May 27, 2004
UW helps students learn Arabic, set goals for future
Genevieve Shaad could be spending her Garfield High junior year taking Spanish like many of her peers. Instead, she is one of the tiny handful of high school students in America who study Arabic.
“It just seemed much more important than taking an ordinary language,” Shaad said, “because we’re over there fighting.”
With support from the UW and inspired partly by U.S. involvement in the Middle East, a nonprofit group called OneWorld Now! has been offering Arabic language classes at four Seattle high schools since September.
How unusual is that? Among America’s nearly 100,000 public schools in 1999 (the most recent year surveyed), only 15 offered Arabic.
Yet job prospects for Arabic speakers are strong, especially in humanitarian, military, academic and diplomatic fields, said Felicia Hecker, associate director of the Jackson School’s Middle East Center, which trains the OneWorld Now! teachers and provides other support.
Hecker said the need to understand the Middle East has never been more acute — and language is crucial to understanding a culture.
Or, as Garfield classmate Suzanne Hu put it: “I didn’t want to be one of those ignorant people.”
Little risk of that. Hu is one of eight from the program who will practice her new skills in Morocco this summer. The high school kids will live with host families there for three weeks while joining in public service projects with students from UW’s Comparative History of Ideas (CHID) Program.
The interaction between University scholars and high schoolers — many of whose families are low-income — is part of OneWorld Now! founder Kristin Hayden’s agenda that transcends studying an overlooked language.
“The contact with the University of Washington provides these high school kids with a long-term goal,” Hayden said. “It doesn’t do any good to give these kids amazing skills and opportunities but no long-term plan.”
Indeed, college advising and a weekly after-school leadership class are required for all 40 of the students, in addition to their twice-weekly language classes. This unique mixture of language and guidance has earned OneWorld Now! support from prestigious sources, including the Henry M. Jackson Foundation. Most recently, it received a Jack Kent Cooke Foundation grant as one of the nation’s four most innovative after-school programs.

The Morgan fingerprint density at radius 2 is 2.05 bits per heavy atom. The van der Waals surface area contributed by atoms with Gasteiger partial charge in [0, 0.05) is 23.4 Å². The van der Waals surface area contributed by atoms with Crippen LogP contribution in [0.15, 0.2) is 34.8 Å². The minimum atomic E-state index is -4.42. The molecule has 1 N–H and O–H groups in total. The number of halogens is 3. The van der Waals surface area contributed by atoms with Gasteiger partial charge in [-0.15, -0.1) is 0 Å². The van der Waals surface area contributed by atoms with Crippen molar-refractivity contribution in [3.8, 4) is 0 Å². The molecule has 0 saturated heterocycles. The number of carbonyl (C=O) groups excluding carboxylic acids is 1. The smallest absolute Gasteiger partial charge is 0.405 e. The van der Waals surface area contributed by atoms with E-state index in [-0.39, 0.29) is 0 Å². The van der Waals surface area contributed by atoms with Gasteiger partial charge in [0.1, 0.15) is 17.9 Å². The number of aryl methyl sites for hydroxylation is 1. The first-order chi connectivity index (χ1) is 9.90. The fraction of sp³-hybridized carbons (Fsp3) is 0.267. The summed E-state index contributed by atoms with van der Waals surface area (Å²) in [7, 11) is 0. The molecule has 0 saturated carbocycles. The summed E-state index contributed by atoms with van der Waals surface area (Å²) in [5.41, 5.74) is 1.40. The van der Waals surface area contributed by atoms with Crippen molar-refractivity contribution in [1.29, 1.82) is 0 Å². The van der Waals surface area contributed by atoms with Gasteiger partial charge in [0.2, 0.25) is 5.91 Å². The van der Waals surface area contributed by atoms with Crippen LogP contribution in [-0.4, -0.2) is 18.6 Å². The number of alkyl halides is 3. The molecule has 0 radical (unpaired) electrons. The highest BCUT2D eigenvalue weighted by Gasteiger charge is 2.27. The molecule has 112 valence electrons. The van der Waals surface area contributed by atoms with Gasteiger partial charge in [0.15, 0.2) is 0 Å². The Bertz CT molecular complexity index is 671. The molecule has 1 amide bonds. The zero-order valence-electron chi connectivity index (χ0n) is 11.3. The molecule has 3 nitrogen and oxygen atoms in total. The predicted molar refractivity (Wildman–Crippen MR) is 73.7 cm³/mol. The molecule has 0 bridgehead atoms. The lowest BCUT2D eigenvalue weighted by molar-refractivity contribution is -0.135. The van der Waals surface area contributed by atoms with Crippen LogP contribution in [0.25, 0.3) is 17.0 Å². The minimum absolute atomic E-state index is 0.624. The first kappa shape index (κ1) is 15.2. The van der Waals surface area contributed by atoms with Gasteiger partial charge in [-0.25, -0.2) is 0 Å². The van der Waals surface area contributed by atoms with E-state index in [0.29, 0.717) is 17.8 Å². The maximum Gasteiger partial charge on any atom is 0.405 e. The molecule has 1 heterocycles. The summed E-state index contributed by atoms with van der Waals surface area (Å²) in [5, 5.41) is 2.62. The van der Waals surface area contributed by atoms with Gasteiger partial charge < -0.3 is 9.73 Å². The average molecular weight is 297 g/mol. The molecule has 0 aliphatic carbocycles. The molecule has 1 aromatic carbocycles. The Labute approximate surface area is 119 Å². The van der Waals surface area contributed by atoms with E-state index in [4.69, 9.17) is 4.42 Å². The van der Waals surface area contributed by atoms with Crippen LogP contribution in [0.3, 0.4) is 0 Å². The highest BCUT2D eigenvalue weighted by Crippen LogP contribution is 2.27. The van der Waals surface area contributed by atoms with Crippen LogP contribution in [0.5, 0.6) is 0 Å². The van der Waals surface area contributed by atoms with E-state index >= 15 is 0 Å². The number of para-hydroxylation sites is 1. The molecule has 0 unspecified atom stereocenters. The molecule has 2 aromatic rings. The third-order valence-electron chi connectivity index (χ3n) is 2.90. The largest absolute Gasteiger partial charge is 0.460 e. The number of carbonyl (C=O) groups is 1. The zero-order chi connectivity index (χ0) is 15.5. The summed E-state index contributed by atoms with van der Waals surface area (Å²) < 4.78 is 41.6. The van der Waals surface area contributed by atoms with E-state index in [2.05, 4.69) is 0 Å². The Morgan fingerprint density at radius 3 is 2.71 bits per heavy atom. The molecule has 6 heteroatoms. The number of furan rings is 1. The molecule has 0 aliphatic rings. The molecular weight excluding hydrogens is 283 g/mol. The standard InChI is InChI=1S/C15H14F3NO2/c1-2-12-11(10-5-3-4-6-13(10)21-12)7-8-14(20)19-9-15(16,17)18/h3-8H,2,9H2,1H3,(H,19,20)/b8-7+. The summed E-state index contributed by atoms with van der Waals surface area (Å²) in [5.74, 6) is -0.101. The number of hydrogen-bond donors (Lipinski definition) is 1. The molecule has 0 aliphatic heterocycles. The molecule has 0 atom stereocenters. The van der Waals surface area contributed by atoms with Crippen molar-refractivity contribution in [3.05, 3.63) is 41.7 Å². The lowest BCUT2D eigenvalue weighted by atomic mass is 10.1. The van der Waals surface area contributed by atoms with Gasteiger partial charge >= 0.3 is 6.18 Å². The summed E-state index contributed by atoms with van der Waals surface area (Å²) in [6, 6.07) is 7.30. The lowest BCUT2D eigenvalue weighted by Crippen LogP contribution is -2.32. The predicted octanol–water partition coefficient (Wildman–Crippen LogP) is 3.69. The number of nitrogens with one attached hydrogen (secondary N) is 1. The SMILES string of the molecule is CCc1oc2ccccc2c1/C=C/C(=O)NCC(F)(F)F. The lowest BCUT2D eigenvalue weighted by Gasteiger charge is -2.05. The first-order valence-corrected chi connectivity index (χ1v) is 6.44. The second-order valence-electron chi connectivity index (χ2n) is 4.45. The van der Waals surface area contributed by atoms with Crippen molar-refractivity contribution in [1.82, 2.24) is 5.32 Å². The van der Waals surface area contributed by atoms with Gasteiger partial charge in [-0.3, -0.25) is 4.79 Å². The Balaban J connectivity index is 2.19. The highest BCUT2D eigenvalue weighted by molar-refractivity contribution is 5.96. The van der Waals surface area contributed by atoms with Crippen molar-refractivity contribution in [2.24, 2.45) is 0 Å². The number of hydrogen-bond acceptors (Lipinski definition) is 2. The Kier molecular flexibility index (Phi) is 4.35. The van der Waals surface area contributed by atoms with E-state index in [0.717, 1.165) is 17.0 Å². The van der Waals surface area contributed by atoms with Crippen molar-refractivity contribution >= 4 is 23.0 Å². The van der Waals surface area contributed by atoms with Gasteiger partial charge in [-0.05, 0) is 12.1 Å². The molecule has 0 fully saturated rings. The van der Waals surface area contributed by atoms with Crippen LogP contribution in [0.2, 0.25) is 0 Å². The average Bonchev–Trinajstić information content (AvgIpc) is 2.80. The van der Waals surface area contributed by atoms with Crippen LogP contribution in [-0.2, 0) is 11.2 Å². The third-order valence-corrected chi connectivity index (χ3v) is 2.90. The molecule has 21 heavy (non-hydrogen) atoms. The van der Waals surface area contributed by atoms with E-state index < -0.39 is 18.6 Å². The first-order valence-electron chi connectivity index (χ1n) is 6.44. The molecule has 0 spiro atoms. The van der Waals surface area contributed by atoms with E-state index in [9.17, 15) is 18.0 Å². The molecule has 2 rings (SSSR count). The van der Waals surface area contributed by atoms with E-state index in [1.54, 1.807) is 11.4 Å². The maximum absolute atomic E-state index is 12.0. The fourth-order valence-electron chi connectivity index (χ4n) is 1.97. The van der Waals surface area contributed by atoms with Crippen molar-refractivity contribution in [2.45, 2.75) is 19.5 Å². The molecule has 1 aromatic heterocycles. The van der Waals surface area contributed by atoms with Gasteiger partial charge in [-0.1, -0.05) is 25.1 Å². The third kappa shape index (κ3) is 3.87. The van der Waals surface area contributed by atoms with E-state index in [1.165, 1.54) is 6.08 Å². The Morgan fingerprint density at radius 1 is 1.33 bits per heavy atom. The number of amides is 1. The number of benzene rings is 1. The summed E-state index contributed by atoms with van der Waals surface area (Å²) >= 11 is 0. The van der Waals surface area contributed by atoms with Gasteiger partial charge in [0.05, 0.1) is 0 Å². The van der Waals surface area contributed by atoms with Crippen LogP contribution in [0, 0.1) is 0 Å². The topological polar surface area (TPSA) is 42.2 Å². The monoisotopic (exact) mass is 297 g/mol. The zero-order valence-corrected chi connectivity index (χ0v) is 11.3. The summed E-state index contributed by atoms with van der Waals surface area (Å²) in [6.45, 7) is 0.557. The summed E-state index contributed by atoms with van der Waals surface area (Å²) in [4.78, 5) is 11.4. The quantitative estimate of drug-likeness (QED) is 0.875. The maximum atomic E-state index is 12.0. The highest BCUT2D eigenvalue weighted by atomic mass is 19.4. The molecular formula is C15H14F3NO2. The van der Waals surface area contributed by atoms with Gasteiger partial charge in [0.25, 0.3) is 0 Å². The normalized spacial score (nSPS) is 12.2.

The UW’s Middle East Center, meanwhile, supports the Morocco trip with faculty expertise and provides summer internships for the high schoolers at an Arabic-language children’s camp, said Hecker, who also serves on the OneWorld Now! board.
Return benefits to the UW, Hecker said, should include a steady stream of freshmen with a head start.
“It takes more than four years to really learn a language, especially one as difficult as Arabic,” Hecker said. “We can do so much more with students if they are coming in with some Arabic training.”
For all its national recognition, OneWorld Now! is a young start-up, just finishing its first school year of classes. The 10 Garfield students gather inside an aged-looking portable under stained ceiling tiles, where they spend two afternoons a week reciting in chorus simple Arabic phrases with their teacher, Morocco native Rachid Rhenifel.
One World Now! will send Rhenifel to the prestigious Middlebury College language teacher training institute in Vermont this summer, but he already knows how to get American teenagers to provide enthusiastic Arabic narration as he moves pens and books around a table, and counts out coins from his pocket.
The program’s goal is to expand beyond its current Seattle outposts at Garfield, Ingraham, Cleveland and Roosevelt high schools, into Portland and eventually nationwide.
There’s a large demand. University Arabic language enrollment has risen sharply since 1998, when a Modern Language Association survey found that less than 1 percent of language students took it. (The UW is considered one of the top 10 nationally in the field, offering bachelor’s and master’s studies in Near Eastern Languages and Civilization, a master’s in Middle East Studies and a doctorate in the Graduate School’s Interdisciplinary Near and Middle East Studies program).
But the UW’s first-year Arabic courses are getting increasingly crowded, Hecker said, making a high school head-start all the more advantageous.
For Hayden, OneWorld Now!’s founder, learning Russian as a kid during the Cold War was her ticket to job offers and a rewarding business career. For today’s youngsters, the ability to navigate the Middle East could prove just as useful.
“This is a skill,” she said, “that you can use for the rest of your life.”